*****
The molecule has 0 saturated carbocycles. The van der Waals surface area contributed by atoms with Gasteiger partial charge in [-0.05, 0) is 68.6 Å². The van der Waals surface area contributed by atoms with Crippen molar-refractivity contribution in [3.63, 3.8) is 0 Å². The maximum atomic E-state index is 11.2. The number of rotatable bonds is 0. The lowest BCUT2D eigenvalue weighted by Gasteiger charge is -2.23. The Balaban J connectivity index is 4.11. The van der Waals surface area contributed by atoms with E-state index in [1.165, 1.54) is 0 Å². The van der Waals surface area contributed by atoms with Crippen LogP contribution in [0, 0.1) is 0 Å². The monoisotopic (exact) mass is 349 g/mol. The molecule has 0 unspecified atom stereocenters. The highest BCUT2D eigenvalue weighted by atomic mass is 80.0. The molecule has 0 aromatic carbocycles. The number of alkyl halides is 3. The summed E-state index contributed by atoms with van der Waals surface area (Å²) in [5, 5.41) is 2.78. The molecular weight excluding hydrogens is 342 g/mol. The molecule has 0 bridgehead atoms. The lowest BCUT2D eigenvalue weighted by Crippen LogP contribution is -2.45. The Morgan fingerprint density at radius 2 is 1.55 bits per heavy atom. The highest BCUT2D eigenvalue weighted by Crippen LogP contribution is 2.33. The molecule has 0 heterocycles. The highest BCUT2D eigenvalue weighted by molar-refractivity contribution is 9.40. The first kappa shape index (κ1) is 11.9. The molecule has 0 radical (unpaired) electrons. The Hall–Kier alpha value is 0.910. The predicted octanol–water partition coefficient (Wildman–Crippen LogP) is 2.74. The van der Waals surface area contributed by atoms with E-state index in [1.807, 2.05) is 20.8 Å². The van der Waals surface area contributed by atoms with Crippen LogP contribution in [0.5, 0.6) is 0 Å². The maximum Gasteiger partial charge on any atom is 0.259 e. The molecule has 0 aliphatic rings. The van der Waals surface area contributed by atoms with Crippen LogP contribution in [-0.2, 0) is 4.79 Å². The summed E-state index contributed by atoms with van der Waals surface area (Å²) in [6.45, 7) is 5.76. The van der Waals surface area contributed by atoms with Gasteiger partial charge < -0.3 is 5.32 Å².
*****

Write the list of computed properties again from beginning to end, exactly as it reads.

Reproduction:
The molecule has 0 saturated carbocycles. The van der Waals surface area contributed by atoms with Gasteiger partial charge in [-0.05, 0) is 68.6 Å². The van der Waals surface area contributed by atoms with Crippen molar-refractivity contribution in [3.63, 3.8) is 0 Å². The maximum atomic E-state index is 11.2. The number of rotatable bonds is 0. The lowest BCUT2D eigenvalue weighted by Gasteiger charge is -2.23. The Balaban J connectivity index is 4.11. The van der Waals surface area contributed by atoms with E-state index in [1.165, 1.54) is 0 Å². The van der Waals surface area contributed by atoms with Crippen LogP contribution in [0, 0.1) is 0 Å². The monoisotopic (exact) mass is 349 g/mol. The molecule has 0 unspecified atom stereocenters. The highest BCUT2D eigenvalue weighted by atomic mass is 80.0. The molecule has 0 aromatic carbocycles. The number of alkyl halides is 3. The summed E-state index contributed by atoms with van der Waals surface area (Å²) in [5, 5.41) is 2.78. The molecular weight excluding hydrogens is 342 g/mol. The molecule has 0 bridgehead atoms. The lowest BCUT2D eigenvalue weighted by Crippen LogP contribution is -2.45. The Morgan fingerprint density at radius 2 is 1.55 bits per heavy atom. The highest BCUT2D eigenvalue weighted by Crippen LogP contribution is 2.33. The molecule has 0 heterocycles. The highest BCUT2D eigenvalue weighted by molar-refractivity contribution is 9.40. The first kappa shape index (κ1) is 11.9. The molecule has 0 radical (unpaired) electrons. The Hall–Kier alpha value is 0.910. The predicted octanol–water partition coefficient (Wildman–Crippen LogP) is 2.74. The van der Waals surface area contributed by atoms with E-state index in [1.807, 2.05) is 20.8 Å². The van der Waals surface area contributed by atoms with Crippen LogP contribution in [0.5, 0.6) is 0 Å². The maximum Gasteiger partial charge on any atom is 0.259 e. The molecule has 0 aliphatic rings. The van der Waals surface area contributed by atoms with Crippen LogP contribution in [-0.2, 0) is 4.79 Å². The summed E-state index contributed by atoms with van der Waals surface area (Å²) in [6.45, 7) is 5.76. The van der Waals surface area contributed by atoms with Gasteiger partial charge < -0.3 is 5.32 Å².